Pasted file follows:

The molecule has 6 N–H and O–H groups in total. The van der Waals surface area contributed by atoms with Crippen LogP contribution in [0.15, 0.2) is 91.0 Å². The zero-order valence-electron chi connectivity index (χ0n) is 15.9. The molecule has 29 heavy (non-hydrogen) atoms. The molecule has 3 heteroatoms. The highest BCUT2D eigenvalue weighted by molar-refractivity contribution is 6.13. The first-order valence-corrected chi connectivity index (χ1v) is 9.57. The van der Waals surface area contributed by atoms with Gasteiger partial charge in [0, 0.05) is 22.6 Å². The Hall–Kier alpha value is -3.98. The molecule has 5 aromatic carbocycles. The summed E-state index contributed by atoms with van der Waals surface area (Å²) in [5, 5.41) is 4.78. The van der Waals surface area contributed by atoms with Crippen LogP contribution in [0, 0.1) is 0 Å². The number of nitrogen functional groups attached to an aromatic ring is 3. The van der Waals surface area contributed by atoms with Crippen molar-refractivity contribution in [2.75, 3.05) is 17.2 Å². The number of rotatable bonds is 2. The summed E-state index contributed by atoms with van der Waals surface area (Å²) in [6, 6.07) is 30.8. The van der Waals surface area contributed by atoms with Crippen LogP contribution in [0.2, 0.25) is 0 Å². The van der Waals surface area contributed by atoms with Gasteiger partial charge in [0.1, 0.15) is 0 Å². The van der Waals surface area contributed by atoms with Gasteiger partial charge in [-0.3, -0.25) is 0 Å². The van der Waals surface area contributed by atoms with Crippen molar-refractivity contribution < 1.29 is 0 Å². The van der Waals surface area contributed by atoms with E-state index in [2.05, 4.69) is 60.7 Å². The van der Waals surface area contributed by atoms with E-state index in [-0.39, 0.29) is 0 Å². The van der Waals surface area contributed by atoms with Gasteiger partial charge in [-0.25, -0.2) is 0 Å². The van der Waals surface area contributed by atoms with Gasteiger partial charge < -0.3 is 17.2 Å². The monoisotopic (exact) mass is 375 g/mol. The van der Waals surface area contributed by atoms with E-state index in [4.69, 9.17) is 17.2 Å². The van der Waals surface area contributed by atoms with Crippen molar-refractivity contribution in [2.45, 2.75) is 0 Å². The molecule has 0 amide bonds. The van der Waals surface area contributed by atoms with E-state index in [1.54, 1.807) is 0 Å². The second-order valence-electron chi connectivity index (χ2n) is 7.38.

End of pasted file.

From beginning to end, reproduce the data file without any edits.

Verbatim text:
The molecule has 6 N–H and O–H groups in total. The van der Waals surface area contributed by atoms with Crippen LogP contribution in [0.15, 0.2) is 91.0 Å². The zero-order valence-electron chi connectivity index (χ0n) is 15.9. The molecule has 29 heavy (non-hydrogen) atoms. The molecule has 3 heteroatoms. The highest BCUT2D eigenvalue weighted by molar-refractivity contribution is 6.13. The first-order valence-corrected chi connectivity index (χ1v) is 9.57. The van der Waals surface area contributed by atoms with Gasteiger partial charge in [0, 0.05) is 22.6 Å². The Hall–Kier alpha value is -3.98. The molecule has 5 aromatic carbocycles. The summed E-state index contributed by atoms with van der Waals surface area (Å²) in [5, 5.41) is 4.78. The van der Waals surface area contributed by atoms with Crippen LogP contribution in [0, 0.1) is 0 Å². The number of nitrogen functional groups attached to an aromatic ring is 3. The van der Waals surface area contributed by atoms with Crippen molar-refractivity contribution in [2.75, 3.05) is 17.2 Å². The number of rotatable bonds is 2. The summed E-state index contributed by atoms with van der Waals surface area (Å²) in [6, 6.07) is 30.8. The van der Waals surface area contributed by atoms with Crippen LogP contribution in [0.2, 0.25) is 0 Å². The van der Waals surface area contributed by atoms with Gasteiger partial charge in [0.1, 0.15) is 0 Å². The van der Waals surface area contributed by atoms with Gasteiger partial charge in [-0.3, -0.25) is 0 Å². The van der Waals surface area contributed by atoms with Crippen molar-refractivity contribution < 1.29 is 0 Å². The van der Waals surface area contributed by atoms with E-state index in [2.05, 4.69) is 60.7 Å². The van der Waals surface area contributed by atoms with E-state index in [-0.39, 0.29) is 0 Å². The van der Waals surface area contributed by atoms with Gasteiger partial charge in [-0.25, -0.2) is 0 Å². The van der Waals surface area contributed by atoms with Gasteiger partial charge < -0.3 is 17.2 Å². The monoisotopic (exact) mass is 375 g/mol. The van der Waals surface area contributed by atoms with E-state index in [4.69, 9.17) is 17.2 Å². The van der Waals surface area contributed by atoms with Crippen molar-refractivity contribution in [2.45, 2.75) is 0 Å². The molecule has 0 amide bonds. The van der Waals surface area contributed by atoms with E-state index in [1.54, 1.807) is 0 Å². The second-order valence-electron chi connectivity index (χ2n) is 7.38.